From a Democrat's perspective: Let's fight fire where it counts and stop pointing fingers
There is no question that our federal land-management agencies need assistance and direction if their attempts to break the cycle of devastating fire seasons are to be successful. But rather than pointing fingers and assigning blame for the condition of our forests, as some in Congress are quick to do, we can seize this opportunity to provide that assistance and direction with an eye toward removing dangerous fuels from forest communities and areas near watersheds.
I have developed a plan that I believe tackles our forest-health problems head-on. First, my proposal would double the number of acres to be thinned next year to 5 million from 2.5 million. Second, it would expand land management agencies' authority to move ahead quickly on thinning projects near communities and in key municipal watersheds. Finally, it would require that the lion's share of federal forest-thinning funding be spent on key municipal watersheds or in communities near national forests.
It is the last of these provisions that makes my plan most effective. Ongoing drought and past fire suppression policies have contributed to the current dire state of our national forests. Approximately 73 million acres in the West are at risk of fire. Realistically, bringing our forests back to good health will take at least 10 to15 years. But we can make near-term progress by focusing thinning efforts on the so-called wildland/urban interface, the areas where forests meet neighborhoods and key municipal watersheds.
This year alone, more than 3,000 structures have been destroyed by blazes that collectively have cost more than $1 billion to fight. After protecting human life, safeguarding homes and communities should be our top concern. We also need to be mindful of the fact that national forests are home to watersheds that provide water to many Western towns and cities. It may be surprising to learn that just 39 percent of the acreage thinned by federal land management agencies this year will be near communities. In recent years, an even smaller percentage of these lands were thinned.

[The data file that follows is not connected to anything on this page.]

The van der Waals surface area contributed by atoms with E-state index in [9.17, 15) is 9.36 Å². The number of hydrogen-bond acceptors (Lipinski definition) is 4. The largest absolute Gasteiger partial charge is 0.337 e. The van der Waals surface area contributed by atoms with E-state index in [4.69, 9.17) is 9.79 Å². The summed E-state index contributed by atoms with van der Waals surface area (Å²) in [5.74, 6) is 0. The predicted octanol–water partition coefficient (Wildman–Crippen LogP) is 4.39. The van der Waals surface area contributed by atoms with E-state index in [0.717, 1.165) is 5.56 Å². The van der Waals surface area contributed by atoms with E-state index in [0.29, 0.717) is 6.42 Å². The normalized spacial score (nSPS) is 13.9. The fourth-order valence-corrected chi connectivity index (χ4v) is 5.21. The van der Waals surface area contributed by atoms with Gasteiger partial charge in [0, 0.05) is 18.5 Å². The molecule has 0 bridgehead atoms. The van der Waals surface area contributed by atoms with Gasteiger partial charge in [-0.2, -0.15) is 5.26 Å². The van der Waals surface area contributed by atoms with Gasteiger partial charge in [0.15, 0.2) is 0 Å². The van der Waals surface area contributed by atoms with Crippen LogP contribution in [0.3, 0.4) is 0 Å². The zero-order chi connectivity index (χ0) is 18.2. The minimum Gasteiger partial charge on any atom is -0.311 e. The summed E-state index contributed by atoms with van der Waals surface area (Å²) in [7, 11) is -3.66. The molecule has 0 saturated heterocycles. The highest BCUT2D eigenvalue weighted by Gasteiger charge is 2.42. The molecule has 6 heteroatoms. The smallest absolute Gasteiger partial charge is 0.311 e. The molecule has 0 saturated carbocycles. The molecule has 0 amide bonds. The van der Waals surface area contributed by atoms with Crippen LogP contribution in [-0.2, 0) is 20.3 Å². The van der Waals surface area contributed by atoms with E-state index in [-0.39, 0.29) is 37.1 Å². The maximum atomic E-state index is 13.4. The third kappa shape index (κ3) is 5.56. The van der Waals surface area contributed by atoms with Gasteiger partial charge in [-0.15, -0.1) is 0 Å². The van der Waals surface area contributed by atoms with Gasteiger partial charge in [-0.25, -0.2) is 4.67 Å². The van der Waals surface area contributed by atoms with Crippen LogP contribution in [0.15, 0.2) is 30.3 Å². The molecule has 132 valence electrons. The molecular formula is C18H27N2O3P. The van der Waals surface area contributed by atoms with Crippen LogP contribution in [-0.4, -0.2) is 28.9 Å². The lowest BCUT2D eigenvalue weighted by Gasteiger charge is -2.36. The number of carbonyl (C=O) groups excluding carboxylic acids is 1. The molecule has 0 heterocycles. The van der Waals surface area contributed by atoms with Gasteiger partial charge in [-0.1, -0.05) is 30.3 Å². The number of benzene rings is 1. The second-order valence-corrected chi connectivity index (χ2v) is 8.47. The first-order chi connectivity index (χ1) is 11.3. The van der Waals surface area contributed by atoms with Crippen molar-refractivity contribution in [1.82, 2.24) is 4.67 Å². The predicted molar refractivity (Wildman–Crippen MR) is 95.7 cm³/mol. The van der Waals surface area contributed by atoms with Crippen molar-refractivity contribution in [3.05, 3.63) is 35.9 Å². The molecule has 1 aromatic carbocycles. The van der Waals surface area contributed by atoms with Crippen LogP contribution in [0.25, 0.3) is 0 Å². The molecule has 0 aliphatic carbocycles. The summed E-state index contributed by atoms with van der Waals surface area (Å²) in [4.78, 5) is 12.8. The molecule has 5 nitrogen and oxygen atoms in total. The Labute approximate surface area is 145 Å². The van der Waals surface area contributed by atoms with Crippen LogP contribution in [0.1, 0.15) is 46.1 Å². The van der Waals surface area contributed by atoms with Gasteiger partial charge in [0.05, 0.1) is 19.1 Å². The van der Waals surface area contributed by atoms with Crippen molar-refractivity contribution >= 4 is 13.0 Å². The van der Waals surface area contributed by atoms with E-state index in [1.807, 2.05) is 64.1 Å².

Under my proposal, a full 70 percent of the more than $400 million we will set aside for thinning activities next year would be directed at projects near communities and watersheds. That means tens of millions of additional dollars would be aimed at areas that need it most.
To ensure that the most urgent forest thinning projects move ahead quickly, my proposal would give federal land management agencies additional authority to perform thinning within one half-mile of communities and key municipal watersheds. Specifically, the measure would narrow the circumstances under which lawsuits could be filed to halt thinning work in these high fire-risk areas.
As the chairman of the Senate Energy and Natural Resources Committee, I am particularly aware of the significance of our environmental laws. They were designed to ensure that our water remains pure, our air remains clean, and our public lands remain pristine. They also provide legal recourse to interested parties in disagreement with a federal land management agency's actions.
But it is because our forests are in such bad shape that I propose limiting legal recourse where the need for thinning is most urgent. It is important to note that I am supporting this action only for the fiscal year that begins Oct. 1 and ends next September. Any permanent changes to the law would require a much more rigorous debate in Congress and in communities across the West.
It would be a major mistake to use the current fire threat as an opportunity to step up large-scale logging in national forests. To prevent this, my proposal contains strict safeguards that would force federal land management agencies to focus their attention on small-diameter trees and underbrush "- the fuel that poses the most critical threat to the spread of fire.
Our goals should be to mitigate the threat of fire and bring our forests back to good health. Neither of those goals are met by removing large healthy trees.
No one wants to see a repeat of this year's devastating fire season. But if we direct our resources to removing the right kind of fuel (small trees and underbrush) and in the right areas (near communities and key municipal watersheds) we will be taking major steps to improve forest health and protect those living near our national forests.